Once-promising talks between teams and city only got worse
Seattle Times staff reporter
By the time the Sonics sale was announced Tuesday, the relationship between Seattle politicians and team owners had so soured that the owners walked away from offers of up to $148 million in public funding to remodel KeyArena.
Seattle Mayor Greg Nickels offered the team three options for a possible arena deal in late May, but got no reply.
"We made very specific and strong offers to the Sonics that would have met the needs of Seattle Center and the team. Unfortunately, they did not respond to those," Nickels said. He learned Tuesday morning that the team had been sold.
It was a fitting end to more than two years of negotiations between local politicians and Sonics owners, a mostly local group of investors led by Starbucks Chairman Howard Schultz. While there were occasional hints along the way that a deal might be reached, more often than not, Sonics owners said they felt unappreciated, and even insulted, by the actions — and inaction — of Seattle's elected officials.
That feeling persisted to the very end: Schultz said Nickels' office had violated his trust by disclosing on Tuesday the city's recent offers to the team.
"I've always believed that when you are negotiating in good faith and you are behind closed doors, you respect the process of confidentiality," Schultz said, refusing to comment on why the team did not respond to the offers. "I think that for the Mayor's Office to release anything today after we made our announcement was just unfortunate."
Schultz added: "We didn't get the respect we believe we deserve" — a sentiment he has repeated several times in recent months.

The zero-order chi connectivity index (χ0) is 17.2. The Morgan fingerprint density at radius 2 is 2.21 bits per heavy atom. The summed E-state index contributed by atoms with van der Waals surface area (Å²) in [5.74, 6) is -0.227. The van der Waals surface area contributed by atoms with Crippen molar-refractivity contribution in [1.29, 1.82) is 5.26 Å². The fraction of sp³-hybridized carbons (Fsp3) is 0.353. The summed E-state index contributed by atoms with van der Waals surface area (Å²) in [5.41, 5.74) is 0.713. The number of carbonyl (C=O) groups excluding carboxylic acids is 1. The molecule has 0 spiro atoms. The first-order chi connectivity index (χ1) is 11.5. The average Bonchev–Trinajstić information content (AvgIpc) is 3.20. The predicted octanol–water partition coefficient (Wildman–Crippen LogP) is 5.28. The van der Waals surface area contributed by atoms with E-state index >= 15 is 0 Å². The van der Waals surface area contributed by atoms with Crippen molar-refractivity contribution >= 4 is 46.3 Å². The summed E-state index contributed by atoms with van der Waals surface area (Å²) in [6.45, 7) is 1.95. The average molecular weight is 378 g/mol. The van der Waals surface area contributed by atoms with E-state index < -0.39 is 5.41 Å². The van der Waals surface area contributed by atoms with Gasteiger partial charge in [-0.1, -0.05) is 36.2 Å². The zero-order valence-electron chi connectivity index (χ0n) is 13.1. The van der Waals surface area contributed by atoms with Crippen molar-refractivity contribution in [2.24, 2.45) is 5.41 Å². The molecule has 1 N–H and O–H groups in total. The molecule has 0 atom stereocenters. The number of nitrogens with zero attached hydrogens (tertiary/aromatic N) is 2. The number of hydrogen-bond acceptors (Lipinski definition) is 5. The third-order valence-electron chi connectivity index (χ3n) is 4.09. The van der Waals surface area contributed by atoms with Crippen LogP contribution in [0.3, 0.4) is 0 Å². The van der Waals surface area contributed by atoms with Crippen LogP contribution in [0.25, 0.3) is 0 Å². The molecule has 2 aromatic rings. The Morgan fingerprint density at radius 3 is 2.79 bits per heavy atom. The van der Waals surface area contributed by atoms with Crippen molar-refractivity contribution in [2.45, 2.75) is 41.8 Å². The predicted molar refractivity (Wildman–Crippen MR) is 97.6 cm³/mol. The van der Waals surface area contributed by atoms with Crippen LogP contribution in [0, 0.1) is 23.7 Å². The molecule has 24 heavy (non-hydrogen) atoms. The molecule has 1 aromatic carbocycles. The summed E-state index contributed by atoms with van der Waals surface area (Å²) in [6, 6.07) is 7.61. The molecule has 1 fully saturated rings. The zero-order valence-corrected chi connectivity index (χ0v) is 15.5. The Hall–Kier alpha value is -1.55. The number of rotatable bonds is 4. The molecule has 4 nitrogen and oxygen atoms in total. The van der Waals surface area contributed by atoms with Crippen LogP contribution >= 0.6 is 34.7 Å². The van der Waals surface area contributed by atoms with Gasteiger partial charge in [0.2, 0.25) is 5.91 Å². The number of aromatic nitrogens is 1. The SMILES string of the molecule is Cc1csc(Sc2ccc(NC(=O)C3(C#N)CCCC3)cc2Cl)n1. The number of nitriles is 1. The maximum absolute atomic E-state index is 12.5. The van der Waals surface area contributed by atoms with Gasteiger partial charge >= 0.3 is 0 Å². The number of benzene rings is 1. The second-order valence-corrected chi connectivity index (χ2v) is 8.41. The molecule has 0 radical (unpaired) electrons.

The relationship didn't start out so strained.
In 2005, Nickels went hand in hand with the Sonics to Olympia, even hiring a lobbyist at city expense exclusively to push legislation that would have provided public money for a $200 million expansion of city-owned KeyArena.
Nickels also had the city pay for consultants to draw up conceptual plans for the expansion.
Construction was to be paid for by extending hotel, car-rental and restaurant taxes used to pay off the debt on Safeco and Qwest fields.
The bill was dropped late in the session and little political groundwork had been laid. It didn't even get a vote in committee.
In some ways that early attempt in Olympia backfired. Some Seattle City Council members were irritated that Nickels supported such legislation without their blessing.
Before the Sonics returned to Olympia this year, the council passed a resolution saying the city would not support tax money for a KeyArena renovation unless the proposal had been publicly vetted by the council.
While the resolution was nonbinding and relatively mild in tone, Sonics officials viewed it as an insult. "It is not a friendly message," Sonics Executive Vice President Terry McLaughlin said at the time.
"The way we started out the negotiations wasn't ideal at all," Councilman Tom Rasmussen said Tuesday. "We got off to a bad start and that may have motivated them to look elsewhere."
The relationship didn't get much friendlier.
Early this year, the council decided to make Nick Licata its president. Licata had made his name in politics, in part, by helping to fight stadium subsidies for the Mariners and Seahawks as part of Citizens for More Important Things — and was equally opposed to the Sonics' plan.